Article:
Horror Movies are Good
Horror movies give people one of the rawest emotions: fear. The idea that their pre-concieved notion of security is shattered can send people into a spiraling sensation of shock. I’m not talking about the dime-a-dozen, jump scare films, but real horror.
Films use suspense and terror, like how an artist uses a paintbrush, not something you add in post-production. That’s why horror is so essential to both the film industry and our own fascination with the human mind.
There’s something so mesmerizing about fear. It’s instinctive. It’s primal. It’s real. A director or actor has to be so good at what they do to leave the audience frightened enough they can’t go to sleep.
Take “Suspiria”, one of Italian-horror’s finest films; the beautiful cinematography and color grading are so seductive and inviting, all the while haunting you with some of film’s most unsettling and off-putting imagery. Say what you want about Italians, but they know how to make a horror movie.
That kind of attraction speaks volumes about the human mind and our desire for horror. We almost crave that feeling in our gut when we’re too scared to walk through the dark or sleep without the lights on. It is part of the human condition to oddly enjoy terror and it explains why we love horror movies.
Horror movies -good ones, at least- leave you with suspicion, skepticism, and survival. John Carpenter’s “The Thing” is a masterclass in suspicion and survival; trapped in the arctic, a team of scientists must survive an encounter with a shapeshifting alien, picking them off one by one.
The film delves into the darker parts of the human mind, touching on madness, trust, fear, and the unknown. There is nothing more innately human, and that is something horror does better than any other genre.
Looking past the monsters, the makeup, and the gore, horror movies have honesty. There is heart to them; not like how some cry when watching a rom-com, but the nerves you get when the horror film is over and the lights dim, leaving you in the darkened theater. Those kind of films touch us more than any other genre, and that often gets overlooked.
Horror movies are not only good, they are essential. They are unmatched in the film industry, endearing audiences with their larger-than-life monsters and their raw, grounded emotions.
Horror Movies are Bad
From the infamous Conjuring series to The Nightmare on Elm Street, horror movies definitely live up to their name of causing horrifying terrors to their viewers. But movies, no matter what genre are supposed to cause a reaction out of their audience right? So this feeling of fear and distress is meant to happen after watching this type of genre, but do Horror Movies just take this whole ‘horror thing’ too far?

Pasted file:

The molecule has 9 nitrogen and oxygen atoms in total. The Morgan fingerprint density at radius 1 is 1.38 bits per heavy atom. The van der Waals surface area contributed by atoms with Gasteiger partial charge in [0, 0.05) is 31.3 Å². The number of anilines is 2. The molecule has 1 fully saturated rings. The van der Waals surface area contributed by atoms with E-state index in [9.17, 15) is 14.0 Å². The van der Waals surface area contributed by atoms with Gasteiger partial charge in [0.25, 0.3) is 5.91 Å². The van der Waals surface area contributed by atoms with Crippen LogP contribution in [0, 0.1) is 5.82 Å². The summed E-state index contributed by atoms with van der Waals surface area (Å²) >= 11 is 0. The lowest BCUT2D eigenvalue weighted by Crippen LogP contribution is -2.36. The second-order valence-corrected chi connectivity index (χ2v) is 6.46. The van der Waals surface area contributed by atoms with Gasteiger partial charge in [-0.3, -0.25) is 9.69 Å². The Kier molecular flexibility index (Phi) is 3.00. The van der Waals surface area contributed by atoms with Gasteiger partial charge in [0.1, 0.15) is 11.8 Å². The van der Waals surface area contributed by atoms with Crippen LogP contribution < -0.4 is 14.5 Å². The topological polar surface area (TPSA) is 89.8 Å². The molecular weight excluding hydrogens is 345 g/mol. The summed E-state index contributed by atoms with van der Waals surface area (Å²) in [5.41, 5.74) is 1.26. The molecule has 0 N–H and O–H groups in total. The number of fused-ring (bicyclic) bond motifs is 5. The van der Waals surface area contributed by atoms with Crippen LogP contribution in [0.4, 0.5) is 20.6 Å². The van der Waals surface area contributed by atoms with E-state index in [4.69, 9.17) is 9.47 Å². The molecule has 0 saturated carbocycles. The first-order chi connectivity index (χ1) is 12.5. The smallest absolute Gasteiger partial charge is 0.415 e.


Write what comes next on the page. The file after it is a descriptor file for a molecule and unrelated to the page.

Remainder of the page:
Say you’re at a friends house. You’re probably having some snacks and talking about whatever comes to mind when you eventually decide to watch a Horror Movie.
If you don’t have your blanket over your head the whole time you’re probably staring wide-eyed at the screen waiting for the next jump scare. Yeah, it may seem exciting in the moment just hanging out with friends and watching a scary movie but have fun trying to sleep that same night.
If you are one of the lucky ones, maybe you still are able to get some shut-eye throughout the night, but the odds are that you probably closed your closet door and checked under your bed, at least once.
The whole idea of horror movies are one of those ‘in the moment’ things where it’s fun while your watching it but afterwards, not so much. They will constantly have you yelling at the screen screaming “no turn around!” to the protagonist of the movie who probably has a mass murderer behind them.
It’s even worse that the genre demonstrates situations that could actually happen in real-life which will only add on to your all-nighters and most likely lead to you choosing to be less outgoing to avoid the frightening situation in the movie.
Not only do Horror Movies cause lack of much needed sleep and create a habit of being housebound but also can cause a long lasting image in your mind that isn’t so pretty.
Whether it’s a gory death scene or some sort of exorcism shenanigans, events so terrifying can really leave an imprint in your brain that’s hard to rid of. Your sleepless nights will carry on for weeks even months in advance, as the gory images keep replaying through your head.
Let’s not even start about watching a Horror Movie alone. Say goodbye to your own space and hello parents’ room for the rest of the month.
All this added stress watching a Horror Movie can cause is very unhealthy, and as your health is the key to living, why would you intentionally risk it to watch an hour or two of a frivolous motion picture?
All in all, if you are one of the select few people who can handle a horror movie without being affected whatsoever I really appreciate you, but for the rest of us, I can’t help but stress enough how dumb of an idea watching a Horror Movie really is as the indefinite consequences really aren’t worth it.